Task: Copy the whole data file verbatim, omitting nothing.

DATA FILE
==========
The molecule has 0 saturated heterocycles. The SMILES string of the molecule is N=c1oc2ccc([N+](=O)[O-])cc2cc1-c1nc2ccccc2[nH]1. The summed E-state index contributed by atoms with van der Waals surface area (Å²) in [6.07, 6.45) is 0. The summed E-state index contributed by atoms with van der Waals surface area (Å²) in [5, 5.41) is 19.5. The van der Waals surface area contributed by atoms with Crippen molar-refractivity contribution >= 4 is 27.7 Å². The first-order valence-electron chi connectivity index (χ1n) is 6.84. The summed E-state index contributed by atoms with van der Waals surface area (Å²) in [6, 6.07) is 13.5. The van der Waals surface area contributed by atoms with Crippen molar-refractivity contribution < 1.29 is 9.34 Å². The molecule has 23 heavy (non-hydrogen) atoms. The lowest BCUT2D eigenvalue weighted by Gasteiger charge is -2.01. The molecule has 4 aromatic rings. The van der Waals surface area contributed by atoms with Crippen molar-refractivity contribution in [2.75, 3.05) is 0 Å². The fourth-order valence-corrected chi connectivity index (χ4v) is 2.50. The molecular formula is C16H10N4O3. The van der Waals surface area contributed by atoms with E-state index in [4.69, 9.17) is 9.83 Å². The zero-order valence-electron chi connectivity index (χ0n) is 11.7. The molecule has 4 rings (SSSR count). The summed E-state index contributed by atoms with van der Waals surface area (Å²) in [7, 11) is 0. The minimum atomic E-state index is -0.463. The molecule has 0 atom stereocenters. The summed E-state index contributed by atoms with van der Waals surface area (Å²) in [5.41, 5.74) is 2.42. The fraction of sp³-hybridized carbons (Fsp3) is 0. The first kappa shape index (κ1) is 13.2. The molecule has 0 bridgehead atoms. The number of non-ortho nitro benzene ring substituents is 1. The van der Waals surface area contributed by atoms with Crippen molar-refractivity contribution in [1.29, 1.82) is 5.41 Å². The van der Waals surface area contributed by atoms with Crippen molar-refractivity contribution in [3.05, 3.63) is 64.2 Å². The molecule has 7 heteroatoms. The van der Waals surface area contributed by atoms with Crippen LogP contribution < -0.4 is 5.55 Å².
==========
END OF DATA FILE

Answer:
The molecule has 0 saturated heterocycles. The SMILES string of the molecule is N=c1oc2ccc([N+](=O)[O-])cc2cc1-c1nc2ccccc2[nH]1. The summed E-state index contributed by atoms with van der Waals surface area (Å²) in [6.07, 6.45) is 0. The summed E-state index contributed by atoms with van der Waals surface area (Å²) in [5, 5.41) is 19.5. The van der Waals surface area contributed by atoms with Crippen molar-refractivity contribution >= 4 is 27.7 Å². The first-order valence-electron chi connectivity index (χ1n) is 6.84. The summed E-state index contributed by atoms with van der Waals surface area (Å²) in [6, 6.07) is 13.5. The van der Waals surface area contributed by atoms with Crippen molar-refractivity contribution < 1.29 is 9.34 Å². The molecule has 23 heavy (non-hydrogen) atoms. The lowest BCUT2D eigenvalue weighted by Gasteiger charge is -2.01. The molecule has 4 aromatic rings. The van der Waals surface area contributed by atoms with Crippen molar-refractivity contribution in [2.75, 3.05) is 0 Å². The fourth-order valence-corrected chi connectivity index (χ4v) is 2.50. The molecular formula is C16H10N4O3. The van der Waals surface area contributed by atoms with E-state index in [4.69, 9.17) is 9.83 Å². The zero-order valence-electron chi connectivity index (χ0n) is 11.7. The molecule has 4 rings (SSSR count). The summed E-state index contributed by atoms with van der Waals surface area (Å²) in [7, 11) is 0. The minimum atomic E-state index is -0.463. The molecule has 0 atom stereocenters. The summed E-state index contributed by atoms with van der Waals surface area (Å²) in [5.41, 5.74) is 2.42. The fraction of sp³-hybridized carbons (Fsp3) is 0. The first kappa shape index (κ1) is 13.2. The molecule has 0 bridgehead atoms. The number of non-ortho nitro benzene ring substituents is 1. The van der Waals surface area contributed by atoms with Crippen molar-refractivity contribution in [1.29, 1.82) is 5.41 Å². The van der Waals surface area contributed by atoms with Crippen molar-refractivity contribution in [3.05, 3.63) is 64.2 Å². The molecule has 7 heteroatoms. The van der Waals surface area contributed by atoms with Crippen LogP contribution < -0.4 is 5.55 Å².